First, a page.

How can we politically understand the relationship between reformism, reformists, and opportunism, alongside the ideas of Revolution: when we think of Russia 1917, Germany 1918, and the failed world socialist revolution on our present? How does the history of the German Revolution inform the 20th century and today about what is considered a ‘social’ revolution and what is considered a ‘political’ revolution?
Held at the University of Sheffield on April 12, 2019.
From Brexit and the French yellow-vests to the AfD in Germany, the present centre of political attention is the crisis being expressed through democratic politics both within the nation-state and at the level of the EU. How should the Left understand and relate to this crisis? More broadly speaking, what is the history informing the demands for greater democracy today, and how does the Left adequately promote - or not - the cause of popular empowerment?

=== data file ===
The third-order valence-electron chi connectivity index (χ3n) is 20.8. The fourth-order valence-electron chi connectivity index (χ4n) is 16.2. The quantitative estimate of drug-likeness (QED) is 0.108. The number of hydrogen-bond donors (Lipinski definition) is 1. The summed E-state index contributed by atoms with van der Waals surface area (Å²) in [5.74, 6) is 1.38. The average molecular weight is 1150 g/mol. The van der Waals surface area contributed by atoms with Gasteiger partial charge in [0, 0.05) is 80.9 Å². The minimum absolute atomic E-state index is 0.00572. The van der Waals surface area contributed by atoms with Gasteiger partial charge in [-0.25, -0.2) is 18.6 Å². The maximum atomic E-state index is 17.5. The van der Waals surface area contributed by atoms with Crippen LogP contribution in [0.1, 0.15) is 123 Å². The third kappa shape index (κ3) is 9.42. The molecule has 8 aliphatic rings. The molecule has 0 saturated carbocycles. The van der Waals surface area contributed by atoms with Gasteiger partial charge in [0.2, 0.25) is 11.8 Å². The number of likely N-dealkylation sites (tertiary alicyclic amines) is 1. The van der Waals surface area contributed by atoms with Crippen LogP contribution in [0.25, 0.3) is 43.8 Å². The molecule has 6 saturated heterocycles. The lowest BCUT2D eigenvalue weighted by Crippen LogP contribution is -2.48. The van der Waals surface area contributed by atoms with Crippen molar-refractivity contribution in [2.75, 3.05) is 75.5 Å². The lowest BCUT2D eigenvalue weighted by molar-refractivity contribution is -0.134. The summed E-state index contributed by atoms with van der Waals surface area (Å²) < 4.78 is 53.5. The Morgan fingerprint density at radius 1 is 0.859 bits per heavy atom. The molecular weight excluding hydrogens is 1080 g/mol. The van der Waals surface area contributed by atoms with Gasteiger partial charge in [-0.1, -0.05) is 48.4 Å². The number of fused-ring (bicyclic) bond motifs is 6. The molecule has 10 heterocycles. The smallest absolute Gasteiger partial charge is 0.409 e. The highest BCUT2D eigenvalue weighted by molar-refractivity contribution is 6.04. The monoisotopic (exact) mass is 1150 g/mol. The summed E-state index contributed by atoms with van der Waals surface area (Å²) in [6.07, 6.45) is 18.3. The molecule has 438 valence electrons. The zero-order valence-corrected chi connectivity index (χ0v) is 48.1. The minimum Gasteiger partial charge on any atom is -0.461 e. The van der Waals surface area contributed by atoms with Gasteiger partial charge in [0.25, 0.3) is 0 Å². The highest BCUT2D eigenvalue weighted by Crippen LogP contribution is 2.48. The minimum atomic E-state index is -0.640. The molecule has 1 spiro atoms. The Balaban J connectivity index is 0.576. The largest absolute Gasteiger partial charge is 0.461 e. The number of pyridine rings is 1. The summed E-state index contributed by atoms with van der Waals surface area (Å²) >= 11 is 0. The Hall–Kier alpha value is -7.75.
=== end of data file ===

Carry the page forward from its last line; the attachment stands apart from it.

Anton Jäger (PhD History student, University of Cambridge)
Patrick Finan (Alliance for Workers' Liberty)
Isaac Stovell (Independent researcher, activist, ecclesial ecologist)
Moderated by Rory Hannigan
Questions for panelists:
- What is the relationship between democracy and the working class today? Do you consider historical struggles for democracy by workers as the medium by which they were “assimilated” to the system, or the only path to emancipation that they couldn’t avoid trying to take?